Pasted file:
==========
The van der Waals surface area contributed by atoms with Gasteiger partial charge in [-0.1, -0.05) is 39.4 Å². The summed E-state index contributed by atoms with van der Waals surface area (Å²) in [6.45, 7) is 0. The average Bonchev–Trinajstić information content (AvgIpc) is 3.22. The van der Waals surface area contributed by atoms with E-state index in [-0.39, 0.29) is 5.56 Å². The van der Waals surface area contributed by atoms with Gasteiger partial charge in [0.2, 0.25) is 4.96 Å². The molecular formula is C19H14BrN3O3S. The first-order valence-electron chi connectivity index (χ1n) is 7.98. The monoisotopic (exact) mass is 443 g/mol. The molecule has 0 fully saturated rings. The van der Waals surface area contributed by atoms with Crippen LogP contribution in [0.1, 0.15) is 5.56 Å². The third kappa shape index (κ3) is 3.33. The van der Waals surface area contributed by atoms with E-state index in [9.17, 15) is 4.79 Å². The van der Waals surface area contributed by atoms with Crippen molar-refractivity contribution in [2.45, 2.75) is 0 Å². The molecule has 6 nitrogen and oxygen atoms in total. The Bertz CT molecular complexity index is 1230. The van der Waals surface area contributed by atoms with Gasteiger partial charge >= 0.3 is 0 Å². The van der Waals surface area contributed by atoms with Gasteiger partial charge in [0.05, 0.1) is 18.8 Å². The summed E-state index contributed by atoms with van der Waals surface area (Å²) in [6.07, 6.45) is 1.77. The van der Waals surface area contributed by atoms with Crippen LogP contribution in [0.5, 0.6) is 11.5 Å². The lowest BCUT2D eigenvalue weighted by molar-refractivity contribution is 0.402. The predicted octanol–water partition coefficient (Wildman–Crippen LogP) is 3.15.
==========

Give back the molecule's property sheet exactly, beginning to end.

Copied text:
The van der Waals surface area contributed by atoms with Gasteiger partial charge in [-0.1, -0.05) is 39.4 Å². The summed E-state index contributed by atoms with van der Waals surface area (Å²) in [6.45, 7) is 0. The average Bonchev–Trinajstić information content (AvgIpc) is 3.22. The van der Waals surface area contributed by atoms with E-state index in [-0.39, 0.29) is 5.56 Å². The van der Waals surface area contributed by atoms with Gasteiger partial charge in [0.2, 0.25) is 4.96 Å². The molecular formula is C19H14BrN3O3S. The first-order valence-electron chi connectivity index (χ1n) is 7.98. The monoisotopic (exact) mass is 443 g/mol. The molecule has 0 fully saturated rings. The van der Waals surface area contributed by atoms with Crippen LogP contribution in [0.1, 0.15) is 5.56 Å². The third kappa shape index (κ3) is 3.33. The van der Waals surface area contributed by atoms with E-state index in [9.17, 15) is 4.79 Å². The van der Waals surface area contributed by atoms with Crippen molar-refractivity contribution in [2.45, 2.75) is 0 Å². The molecule has 6 nitrogen and oxygen atoms in total. The Bertz CT molecular complexity index is 1230. The van der Waals surface area contributed by atoms with Gasteiger partial charge >= 0.3 is 0 Å². The van der Waals surface area contributed by atoms with Gasteiger partial charge in [0.05, 0.1) is 18.8 Å². The summed E-state index contributed by atoms with van der Waals surface area (Å²) in [6.07, 6.45) is 1.77. The van der Waals surface area contributed by atoms with Crippen LogP contribution in [0.5, 0.6) is 11.5 Å². The lowest BCUT2D eigenvalue weighted by molar-refractivity contribution is 0.402. The predicted octanol–water partition coefficient (Wildman–Crippen LogP) is 3.15.